By Edward Hugh
Paul Krugman has recently said the absolutely right thing: the Great Depression may now reasonably be considered to have arrived in Ukraine. Ukraine 's GDP declined 20 percent year-on-year in January according to Valeriy Lytvytsky, chief advisor to the chairman of the National Bank of Ukraine.
"The decline in GDP in January was about 20 percent according to my reckoning. It's the biggest drop ever. It's a bad start," he said. According to Lytvytsky the construction and industry sectors have been the hardest hit by the economic crisis.
The Statistics Office doesn't produce detailed information on the month by month movements in GDP, but using the raw data they do provide, I have calculated the monthly growth rates, and have produced the chart below, which gives a pretty clear idea of what has been happening.
Industrial output fell in January for the sixth month in a row, with a 16.1 percent decline between January and December 2008. This was the biggest decrease since January 1994, when there was an 18.6 percent drop. Industrial production in January was 34.1 percent down on January 2008. The year-on-year decline in construction also increased ten-fold, hitting 57.6 percent, Lytvytsky said.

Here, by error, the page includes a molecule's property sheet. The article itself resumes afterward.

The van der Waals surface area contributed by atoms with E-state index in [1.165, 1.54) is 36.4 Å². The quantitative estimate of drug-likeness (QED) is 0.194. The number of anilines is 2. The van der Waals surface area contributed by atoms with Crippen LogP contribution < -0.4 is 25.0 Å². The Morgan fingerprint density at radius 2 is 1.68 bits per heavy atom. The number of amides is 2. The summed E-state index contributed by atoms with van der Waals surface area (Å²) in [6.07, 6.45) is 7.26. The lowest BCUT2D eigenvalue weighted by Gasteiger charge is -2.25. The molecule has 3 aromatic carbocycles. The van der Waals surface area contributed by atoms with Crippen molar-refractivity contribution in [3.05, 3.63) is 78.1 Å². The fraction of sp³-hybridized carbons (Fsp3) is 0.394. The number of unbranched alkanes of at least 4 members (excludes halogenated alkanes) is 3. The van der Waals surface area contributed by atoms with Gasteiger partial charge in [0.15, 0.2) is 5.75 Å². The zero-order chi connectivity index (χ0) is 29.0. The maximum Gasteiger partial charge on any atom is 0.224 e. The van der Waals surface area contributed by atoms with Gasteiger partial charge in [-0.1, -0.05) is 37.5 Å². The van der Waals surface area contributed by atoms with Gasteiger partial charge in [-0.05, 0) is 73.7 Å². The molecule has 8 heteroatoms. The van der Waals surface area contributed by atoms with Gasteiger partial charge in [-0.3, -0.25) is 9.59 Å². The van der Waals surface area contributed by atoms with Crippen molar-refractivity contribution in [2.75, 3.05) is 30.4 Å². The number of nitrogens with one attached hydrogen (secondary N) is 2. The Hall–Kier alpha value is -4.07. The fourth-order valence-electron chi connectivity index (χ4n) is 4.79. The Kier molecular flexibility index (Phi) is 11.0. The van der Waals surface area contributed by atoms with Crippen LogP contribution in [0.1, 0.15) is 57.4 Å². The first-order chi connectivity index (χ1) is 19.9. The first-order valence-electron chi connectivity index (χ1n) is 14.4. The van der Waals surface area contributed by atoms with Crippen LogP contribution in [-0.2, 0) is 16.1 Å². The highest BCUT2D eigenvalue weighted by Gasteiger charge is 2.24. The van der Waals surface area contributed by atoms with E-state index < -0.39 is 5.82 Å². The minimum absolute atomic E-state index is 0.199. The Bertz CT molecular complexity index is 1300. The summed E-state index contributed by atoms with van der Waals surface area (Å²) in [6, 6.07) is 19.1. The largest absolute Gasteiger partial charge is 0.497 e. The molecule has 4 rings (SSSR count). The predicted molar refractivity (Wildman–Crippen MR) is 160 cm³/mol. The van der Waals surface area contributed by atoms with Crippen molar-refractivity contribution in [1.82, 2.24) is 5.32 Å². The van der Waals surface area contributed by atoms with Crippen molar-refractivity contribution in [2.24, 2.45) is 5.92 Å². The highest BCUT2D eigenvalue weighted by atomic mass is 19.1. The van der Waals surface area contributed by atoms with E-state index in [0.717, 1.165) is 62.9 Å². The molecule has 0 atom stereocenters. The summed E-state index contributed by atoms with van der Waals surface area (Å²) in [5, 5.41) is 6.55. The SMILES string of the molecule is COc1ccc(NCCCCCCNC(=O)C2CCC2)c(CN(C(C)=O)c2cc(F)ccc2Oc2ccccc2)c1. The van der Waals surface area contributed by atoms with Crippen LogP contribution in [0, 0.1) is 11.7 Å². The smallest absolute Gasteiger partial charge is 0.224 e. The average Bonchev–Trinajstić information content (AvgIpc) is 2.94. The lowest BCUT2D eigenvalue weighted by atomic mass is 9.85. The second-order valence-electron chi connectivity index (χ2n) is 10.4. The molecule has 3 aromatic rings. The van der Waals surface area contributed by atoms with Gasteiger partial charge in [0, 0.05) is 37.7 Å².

"At the start of last year there was one sector in recession - construction. All the rest were in positive territory. Now only one economic sector is growing - agriculture - with growth of 0.5 percent, within the margin of error. All the other basic industries, which account for about 80 percent of GDP, are contracting."
Unfortunately this may well be the last month for which I can do this kind of calculation and comparison, since the State Statistics Committee will not be publishing monthly GDP results (as in the past), starting this January and (ironically) as a result of the move to harmonize Ukraine's methodology with international-standard, quarterly reporting. I say ironically, since in this case we will be trading short term insight for longer term precision. However, the office will continue publishing monthly results for individual economic sectors like agriculture, industry, construction and transportation, so we may well be able to invent some kind of "proxy," just to keep an eye on what is happening in more or less real time.
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